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Interview and Show Preview: The Soft Moon at UFO Factory Tuesday, April 14

The Soft Moon make music that is dark and visceral. It is music that seeps into the ears like a like gasoline and then makes suggestions about lighting matches. The music comes from the lone mind of Luis Vasquez who has spent time in various parts of the world honing in on a unique melodic, post-punk sound that never compromises. His third album Deeper on Captured Tracks hit the stores and internets on March 31st. His tour starts April and you can see him perform locally at the UFO Factory on April 14. His shows have been described as intense and expressive both in terms of visuals and sound.  

MCB has tickets to giveaway for the show, if you are interested send an email to with "Soft Moon" in the subject area. 

MCB: How do you think people described you when you were a teenager in high school?

Luis: That’s an interesting question. I myself don't know how i would've described myself back then. Perhaps people would've described me as mostly quiet but with a strange sense of humor. I never tried to stand out by ay means and preferred to hide amidst everyone. 

MCB: I read your early influences were metal bands like Slayer, do you think anything from them seeps into your sound?

Luis: I think what i've gathered from metal bands and incorporated into my own music has been a form intensity, especially within the live shows. Not necessarily in regards to decibel levels or anything like that but in regards to expressing brutal emotion and passion. Perhaps some of the darkness too. Sometimes i like to believe that my vocal approach live is sometimes inspired by people like Tom Araya of Slayer, Bruce Dickinson of Iron Maiden, and Axl Rose but only when they hit their high notes.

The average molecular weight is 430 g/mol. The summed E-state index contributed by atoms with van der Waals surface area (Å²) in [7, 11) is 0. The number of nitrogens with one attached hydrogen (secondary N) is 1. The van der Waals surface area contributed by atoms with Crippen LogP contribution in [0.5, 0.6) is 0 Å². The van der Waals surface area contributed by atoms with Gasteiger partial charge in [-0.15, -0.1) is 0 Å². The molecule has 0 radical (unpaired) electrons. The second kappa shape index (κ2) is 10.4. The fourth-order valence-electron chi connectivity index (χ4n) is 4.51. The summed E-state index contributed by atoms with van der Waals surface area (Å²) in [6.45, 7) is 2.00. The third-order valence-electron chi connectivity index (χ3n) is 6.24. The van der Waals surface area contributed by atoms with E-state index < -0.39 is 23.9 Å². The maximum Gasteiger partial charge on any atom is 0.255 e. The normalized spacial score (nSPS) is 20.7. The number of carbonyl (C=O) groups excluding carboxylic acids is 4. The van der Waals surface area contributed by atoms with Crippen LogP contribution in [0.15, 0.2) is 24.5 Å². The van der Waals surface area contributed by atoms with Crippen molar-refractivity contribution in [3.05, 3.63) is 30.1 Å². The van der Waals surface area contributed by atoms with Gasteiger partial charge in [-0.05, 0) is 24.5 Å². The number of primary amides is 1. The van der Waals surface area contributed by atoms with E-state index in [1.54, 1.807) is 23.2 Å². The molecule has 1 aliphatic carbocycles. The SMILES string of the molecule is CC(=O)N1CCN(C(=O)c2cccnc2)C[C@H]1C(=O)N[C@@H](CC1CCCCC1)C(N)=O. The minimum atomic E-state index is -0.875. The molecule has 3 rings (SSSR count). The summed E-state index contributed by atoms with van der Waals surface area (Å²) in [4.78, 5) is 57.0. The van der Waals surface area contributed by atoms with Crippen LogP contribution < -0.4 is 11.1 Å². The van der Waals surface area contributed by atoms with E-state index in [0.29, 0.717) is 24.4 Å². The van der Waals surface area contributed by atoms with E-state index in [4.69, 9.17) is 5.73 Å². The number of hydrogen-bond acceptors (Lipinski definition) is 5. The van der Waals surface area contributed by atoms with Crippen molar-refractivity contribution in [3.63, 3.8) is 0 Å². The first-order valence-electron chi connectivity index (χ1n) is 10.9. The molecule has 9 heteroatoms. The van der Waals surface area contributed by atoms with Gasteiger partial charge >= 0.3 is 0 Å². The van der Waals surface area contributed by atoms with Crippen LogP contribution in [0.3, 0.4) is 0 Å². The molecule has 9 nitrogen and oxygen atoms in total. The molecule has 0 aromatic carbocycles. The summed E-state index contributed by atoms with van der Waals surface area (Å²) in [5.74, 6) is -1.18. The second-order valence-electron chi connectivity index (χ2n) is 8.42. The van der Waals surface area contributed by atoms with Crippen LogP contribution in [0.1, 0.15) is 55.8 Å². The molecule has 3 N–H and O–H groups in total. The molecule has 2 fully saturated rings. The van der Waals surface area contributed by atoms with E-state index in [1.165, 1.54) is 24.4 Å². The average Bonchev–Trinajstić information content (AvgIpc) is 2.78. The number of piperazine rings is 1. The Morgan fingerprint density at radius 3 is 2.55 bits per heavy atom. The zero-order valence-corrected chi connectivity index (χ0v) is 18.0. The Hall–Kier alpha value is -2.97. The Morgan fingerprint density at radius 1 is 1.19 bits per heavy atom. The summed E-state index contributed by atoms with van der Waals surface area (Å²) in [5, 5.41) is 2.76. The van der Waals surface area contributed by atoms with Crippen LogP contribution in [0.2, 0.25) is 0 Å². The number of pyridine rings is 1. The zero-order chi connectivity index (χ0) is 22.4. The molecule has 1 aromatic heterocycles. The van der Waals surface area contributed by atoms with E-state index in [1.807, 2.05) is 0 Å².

MCB: What was the first instrument you learned to play?

Luis: When i was twelve years old my grandfather bought me an electric guitar because i had been begging for one. I ended up getting a small scale children's guitar by a brand called Synsonics which was pretty shitty but at the time it was my favorite thing in the world. Once i outgrew it i upgraded to a Fender Stratocaster. I still wish i had kept my first guitar though.

MCB: I’ve been listening to Deeper and find it a very intriguing album, did you play all the instruments in it?

Luis: Yeah, i find that in order for me to learn about myself every instrument has to be created from my mind and performed with my hands. Every little thing that comes solely from my body gives me information about who i am, why i create what i create, and what i am capable of. In the future things may change and i'll be more open to collaborating with others but at the moment The Soft Moon is still a one man vision.

MCB: The drumming is very tribal on some tracks, did you get a release from playing them?

Luis: There’s always a release for me when performing and recording percussion. Drums are the most primal instrument i can think of. There's nothing better for release than to bang on shit as hard as you can.

MCB: I think my favorite track right now is “Far” can you give me your perspective on the meaning of the song?

Luis: My mind races at a million miles an hour and drives me crazy. I struggle everyday with maintaining calmness, staying peaceful, and clearing my mind. "Far" represents my battle with my inner self. My fight to get out of my own hell.

MCB: What kinds of things do you like to do and see when you are on tour?

Luis: I usually look for the best places to eat whenever i'm in a new city. The more local the better. When i travel to different countries i seek whatever the national dish may be and the best place to find it. Sometimes my bandmates and i will watch an episode of Anthony Bourdain's "No Reservations" depending on what city we're in and try our best to make time to visit one of the spots on his show.

MCB: I live in Detroit where you are playing in April, what can we expect from your show?

Luis: If the energy is right we will all experience something cathartic together.

MCB: Are there any Detroit bands you identify with?

Luis: The most knowledge of have in regards to music coming out of Detroit is the early techno scene. I believe it was "Clear" by Cybotron being the first Detroit electronic track i was ever exposed to. Until this day is still i still listen to Detroit techno. 

MCB: Travelling seems to be an integral part of your life, what do you think is the biggest benefit you get from it? 

Luis: The experience of traveling within itself is highly influential in my music. It gives you the opportunity to take so much of the world in and also gives you a bit of perspective on humanity. I feel that traveling has helped me grow as a person and after five years of touring around the world i definitely feel like a different person. Everything i experience has a way of getting absorbed and released subconsciously in my music.

Interview by Mikel O.D. of MPAD Media